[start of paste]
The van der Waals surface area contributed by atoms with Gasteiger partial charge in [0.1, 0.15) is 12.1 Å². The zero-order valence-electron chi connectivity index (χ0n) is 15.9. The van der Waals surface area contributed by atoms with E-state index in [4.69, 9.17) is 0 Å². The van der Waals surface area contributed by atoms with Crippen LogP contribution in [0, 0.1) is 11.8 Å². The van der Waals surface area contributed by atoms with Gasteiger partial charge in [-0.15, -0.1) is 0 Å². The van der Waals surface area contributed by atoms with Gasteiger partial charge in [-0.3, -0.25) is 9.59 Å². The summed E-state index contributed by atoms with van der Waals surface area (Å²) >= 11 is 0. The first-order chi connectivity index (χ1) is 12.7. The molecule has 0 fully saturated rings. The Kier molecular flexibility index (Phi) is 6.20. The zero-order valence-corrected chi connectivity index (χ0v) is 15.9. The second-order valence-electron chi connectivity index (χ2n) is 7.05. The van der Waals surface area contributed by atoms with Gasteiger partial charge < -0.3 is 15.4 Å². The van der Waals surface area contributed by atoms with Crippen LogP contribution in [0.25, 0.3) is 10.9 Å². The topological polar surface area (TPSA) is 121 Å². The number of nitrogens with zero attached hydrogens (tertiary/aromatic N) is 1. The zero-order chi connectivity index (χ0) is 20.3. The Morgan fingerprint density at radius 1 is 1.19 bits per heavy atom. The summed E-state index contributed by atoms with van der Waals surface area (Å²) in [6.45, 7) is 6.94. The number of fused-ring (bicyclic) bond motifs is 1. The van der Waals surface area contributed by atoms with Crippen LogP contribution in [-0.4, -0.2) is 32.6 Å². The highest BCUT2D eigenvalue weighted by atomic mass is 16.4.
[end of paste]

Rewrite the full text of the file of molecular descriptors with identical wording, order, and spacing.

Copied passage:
The van der Waals surface area contributed by atoms with Gasteiger partial charge in [0.1, 0.15) is 12.1 Å². The zero-order valence-electron chi connectivity index (χ0n) is 15.9. The van der Waals surface area contributed by atoms with E-state index in [4.69, 9.17) is 0 Å². The van der Waals surface area contributed by atoms with Crippen LogP contribution in [0, 0.1) is 11.8 Å². The van der Waals surface area contributed by atoms with Gasteiger partial charge in [-0.15, -0.1) is 0 Å². The van der Waals surface area contributed by atoms with Gasteiger partial charge in [-0.3, -0.25) is 9.59 Å². The summed E-state index contributed by atoms with van der Waals surface area (Å²) >= 11 is 0. The first-order chi connectivity index (χ1) is 12.7. The molecule has 0 fully saturated rings. The Kier molecular flexibility index (Phi) is 6.20. The zero-order valence-corrected chi connectivity index (χ0v) is 15.9. The second-order valence-electron chi connectivity index (χ2n) is 7.05. The van der Waals surface area contributed by atoms with Gasteiger partial charge < -0.3 is 15.4 Å². The van der Waals surface area contributed by atoms with Crippen LogP contribution in [0.25, 0.3) is 10.9 Å². The topological polar surface area (TPSA) is 121 Å². The number of nitrogens with zero attached hydrogens (tertiary/aromatic N) is 1. The zero-order chi connectivity index (χ0) is 20.3. The Morgan fingerprint density at radius 1 is 1.19 bits per heavy atom. The summed E-state index contributed by atoms with van der Waals surface area (Å²) in [6.45, 7) is 6.94. The number of fused-ring (bicyclic) bond motifs is 1. The van der Waals surface area contributed by atoms with Crippen LogP contribution in [-0.4, -0.2) is 32.6 Å². The highest BCUT2D eigenvalue weighted by atomic mass is 16.4.